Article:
FOR AN OPINION ON TRAJAL HARRELL & CO'S (M)imosa/Twenty Looks or Paris is Burning at the Judson Church (M), one of the shows in the Walker Art Center’s Out There festival, I’d like to refer you to Elliott Durko Lynch’s eloquent commentary on the Walker blogs.
I’m afraid, though, that Lynch’s list of required reading will scare you off. I’m also worried that, seeing Lynch’s piece and (M)imosa both relate to queerness, you’ll file them in the category of other and move on.
Don’t do that. This is important.
I’m speaking as a fellow ignoramus: I’ve been following contemporary dance here avidly for years, yet the importance of queerness has just recently burst upon me. Why is it important? Well, I have miles of reading to go before I can really speak to that, but briefly, both contemporary (postmodern, avant-garde) dance and queerness are fascinated by questions about bodies: their performance, recognition, gender, and privilege. No wonder queer theory and practice are so vital to contemporary dance, and vice versa.
But now I’m running another risk, which is that the queerness of contemporary dance will make you turn from both at once. You might be asking: Why does any of this matter? The after-school special answer is that you never know who around you is queer. But the real answer is that you are on the continuum yourself. Most of us are what’s called cisgender, meaning comfortable in our assigned gender, but I think this notion of cisgender is itself a bit of a crock. Consider your political party: Few people are dissatisfied enough to change parties or invent their own, but how many people are completely satisfied, love every last policy, every position that party identification implies? Ovaries do not imply lipstick, etc. It’s an old conversation, but the upshot is that queer freedom—a freedom that a lot of contemporary dance feels its way towards—is your freedom.
Or, let’s go back to that after-school special reason and flip it: If we keep seeing queer only as an unexpected other, we’ll never see the queer in the same, those places where even what we think of as normative crosses the tracks. (There’s an analogous argument to be made about race: Until white people place themselves in the spectrum of culture, “color” will always be other.) Seeing queer broadens the frame, gives names, work, dignity to what before seemed merely off or awkward. And that’s why we have some reading to do.
Back to (M)imosa: Briefly, as best I understand, the show attempts a rapprochement between gay and queer, in the form of Paris is Burning (the 1990 documentary film covering the gay vogue and ball scene) and Judson Church (the tremendously influential pomo dance movement of the 1960s). If this sounds oxymoronic, let me point you to this invaluable aid on the Walker blog:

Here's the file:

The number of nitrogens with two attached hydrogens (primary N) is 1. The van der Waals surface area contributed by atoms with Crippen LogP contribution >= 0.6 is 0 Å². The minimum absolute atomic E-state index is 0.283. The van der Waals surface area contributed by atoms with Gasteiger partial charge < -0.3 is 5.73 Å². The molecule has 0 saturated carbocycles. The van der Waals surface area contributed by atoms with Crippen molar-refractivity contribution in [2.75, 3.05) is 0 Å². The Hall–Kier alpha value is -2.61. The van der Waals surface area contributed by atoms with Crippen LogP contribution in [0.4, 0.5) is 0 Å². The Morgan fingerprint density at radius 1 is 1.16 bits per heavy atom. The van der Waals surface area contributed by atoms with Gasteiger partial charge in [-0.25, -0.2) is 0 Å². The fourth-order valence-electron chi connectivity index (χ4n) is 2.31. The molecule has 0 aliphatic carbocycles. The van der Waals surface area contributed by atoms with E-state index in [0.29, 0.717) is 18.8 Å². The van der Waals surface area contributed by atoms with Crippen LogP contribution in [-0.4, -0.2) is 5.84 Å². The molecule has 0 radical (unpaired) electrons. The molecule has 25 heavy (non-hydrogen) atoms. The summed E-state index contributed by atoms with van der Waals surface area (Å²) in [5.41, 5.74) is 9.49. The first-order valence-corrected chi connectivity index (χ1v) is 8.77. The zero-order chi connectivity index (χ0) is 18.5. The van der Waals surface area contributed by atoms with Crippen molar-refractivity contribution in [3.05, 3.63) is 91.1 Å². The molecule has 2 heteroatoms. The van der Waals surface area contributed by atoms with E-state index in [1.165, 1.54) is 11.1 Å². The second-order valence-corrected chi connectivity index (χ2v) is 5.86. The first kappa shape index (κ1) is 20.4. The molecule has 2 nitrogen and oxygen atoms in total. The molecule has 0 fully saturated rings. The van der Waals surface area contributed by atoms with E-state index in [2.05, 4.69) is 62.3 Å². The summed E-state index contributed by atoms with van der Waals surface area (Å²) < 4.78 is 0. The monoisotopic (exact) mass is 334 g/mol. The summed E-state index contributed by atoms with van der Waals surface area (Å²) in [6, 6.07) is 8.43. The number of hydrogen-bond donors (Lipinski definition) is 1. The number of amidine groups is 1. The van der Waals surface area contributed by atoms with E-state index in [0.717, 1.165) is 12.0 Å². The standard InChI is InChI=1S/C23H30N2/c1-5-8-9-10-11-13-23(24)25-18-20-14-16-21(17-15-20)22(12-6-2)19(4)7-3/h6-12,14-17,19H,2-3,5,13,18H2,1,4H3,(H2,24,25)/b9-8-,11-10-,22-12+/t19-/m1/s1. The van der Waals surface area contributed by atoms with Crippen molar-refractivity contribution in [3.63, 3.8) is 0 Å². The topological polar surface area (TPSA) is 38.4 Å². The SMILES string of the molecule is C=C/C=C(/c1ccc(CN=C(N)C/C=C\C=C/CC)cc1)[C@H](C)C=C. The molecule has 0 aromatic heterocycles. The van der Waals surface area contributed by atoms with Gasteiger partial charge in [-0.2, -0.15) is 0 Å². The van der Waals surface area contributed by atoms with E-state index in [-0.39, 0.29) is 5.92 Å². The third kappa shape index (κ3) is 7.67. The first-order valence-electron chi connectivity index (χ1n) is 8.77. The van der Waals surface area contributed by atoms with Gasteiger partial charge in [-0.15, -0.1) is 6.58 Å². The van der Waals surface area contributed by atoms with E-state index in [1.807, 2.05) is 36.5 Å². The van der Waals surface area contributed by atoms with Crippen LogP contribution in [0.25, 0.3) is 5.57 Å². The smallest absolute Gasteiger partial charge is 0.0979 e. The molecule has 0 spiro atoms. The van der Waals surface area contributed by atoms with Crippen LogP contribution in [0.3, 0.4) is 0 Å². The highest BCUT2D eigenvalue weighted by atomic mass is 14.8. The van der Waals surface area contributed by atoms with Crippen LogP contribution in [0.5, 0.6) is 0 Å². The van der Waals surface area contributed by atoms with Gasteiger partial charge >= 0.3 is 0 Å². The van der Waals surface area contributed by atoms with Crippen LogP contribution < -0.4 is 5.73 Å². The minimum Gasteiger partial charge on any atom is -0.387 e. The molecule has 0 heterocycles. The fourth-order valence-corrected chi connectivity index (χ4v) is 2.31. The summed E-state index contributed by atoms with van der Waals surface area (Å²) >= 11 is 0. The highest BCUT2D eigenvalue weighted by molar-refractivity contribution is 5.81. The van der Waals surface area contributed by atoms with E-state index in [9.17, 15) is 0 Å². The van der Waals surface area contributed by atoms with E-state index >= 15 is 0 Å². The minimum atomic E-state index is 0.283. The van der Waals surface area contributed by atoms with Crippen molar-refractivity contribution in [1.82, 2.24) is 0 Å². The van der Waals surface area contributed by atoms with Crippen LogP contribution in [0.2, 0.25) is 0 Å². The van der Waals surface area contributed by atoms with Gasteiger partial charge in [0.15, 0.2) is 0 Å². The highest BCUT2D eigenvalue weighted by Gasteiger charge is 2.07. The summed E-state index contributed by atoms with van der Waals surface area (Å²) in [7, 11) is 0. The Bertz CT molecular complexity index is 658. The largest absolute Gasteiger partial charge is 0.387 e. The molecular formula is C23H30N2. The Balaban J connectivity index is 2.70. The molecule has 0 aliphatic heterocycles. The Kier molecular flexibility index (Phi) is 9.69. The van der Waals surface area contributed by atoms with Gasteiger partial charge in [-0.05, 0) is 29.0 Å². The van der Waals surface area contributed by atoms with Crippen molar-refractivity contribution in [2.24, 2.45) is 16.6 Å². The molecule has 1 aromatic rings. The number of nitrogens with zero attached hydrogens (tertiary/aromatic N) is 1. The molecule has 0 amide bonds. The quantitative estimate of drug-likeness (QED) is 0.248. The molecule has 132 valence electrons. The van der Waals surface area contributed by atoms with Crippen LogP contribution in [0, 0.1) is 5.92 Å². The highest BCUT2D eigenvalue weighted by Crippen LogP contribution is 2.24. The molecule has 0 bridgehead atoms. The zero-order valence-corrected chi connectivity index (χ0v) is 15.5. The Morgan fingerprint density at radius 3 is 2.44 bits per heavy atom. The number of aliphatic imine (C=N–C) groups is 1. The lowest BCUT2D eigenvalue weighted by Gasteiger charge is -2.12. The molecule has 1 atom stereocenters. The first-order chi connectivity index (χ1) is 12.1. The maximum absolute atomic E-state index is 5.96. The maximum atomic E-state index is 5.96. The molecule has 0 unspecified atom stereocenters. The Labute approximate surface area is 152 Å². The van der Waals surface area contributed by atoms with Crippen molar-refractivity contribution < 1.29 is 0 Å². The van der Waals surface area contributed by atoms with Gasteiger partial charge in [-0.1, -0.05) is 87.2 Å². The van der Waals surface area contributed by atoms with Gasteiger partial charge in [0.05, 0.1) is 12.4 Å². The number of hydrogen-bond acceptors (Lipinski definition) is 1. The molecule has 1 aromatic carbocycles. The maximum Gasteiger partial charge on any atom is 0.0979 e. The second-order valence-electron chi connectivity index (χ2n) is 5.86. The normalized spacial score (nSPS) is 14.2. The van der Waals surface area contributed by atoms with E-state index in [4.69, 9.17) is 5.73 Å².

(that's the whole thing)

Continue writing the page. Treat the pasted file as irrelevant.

In the Judson school of thought, “realness” meant to strip dance and performance of all theatricality—costumes, lighting, staging, even technical training. But in voguing, “realness” meant to immerse oneself into their desired reality so fully that the performer’s original self was unidentifiable. Choreographer/author François Chaignaud explains:
This realness, what is interesting, is that it includes all the artificial means that you may need to use. It’s this realness, Trajal was always opposing it to the authenticity of the Judson Church that was trying to get rid of all the theatrical tricks. While realness, to be real, you may use a lot of makeup, a lot of fake bra, a lot of costumes, a lot of accessories that’s going to make you be real. So this is this interesting situation where being real is not getting rid of all the cultural elements and all the artifices, but being real is using everything you may use, from hormones to costumes to heels to fake dick to pass as what you want to pass as.
(Interview with Justin Jones, TALK DANCE 27:45)
Reconciling these realnesses is vital now because—again, I just got my library card in this category—but as well as I can make it out, because of the ever-increasing importance of Judson Church and similar movements, because of the looming reality of gay marriage (and corresponding strange possibility of a straight gay life), and in general because of freedom.
So, did (M)imosa manage it? I’ll follow Lynch’s more delicately expressed critique. The show aimed at hot mess, which it achieved for some audience members already in the know, but for the uneducated, despite some sprees of wild glee, this mess was mostly tepid. I don’t think (M)imosa did enough, either, to breach feminine glamour—which needs to happen if the XX crowd is really going to feel free.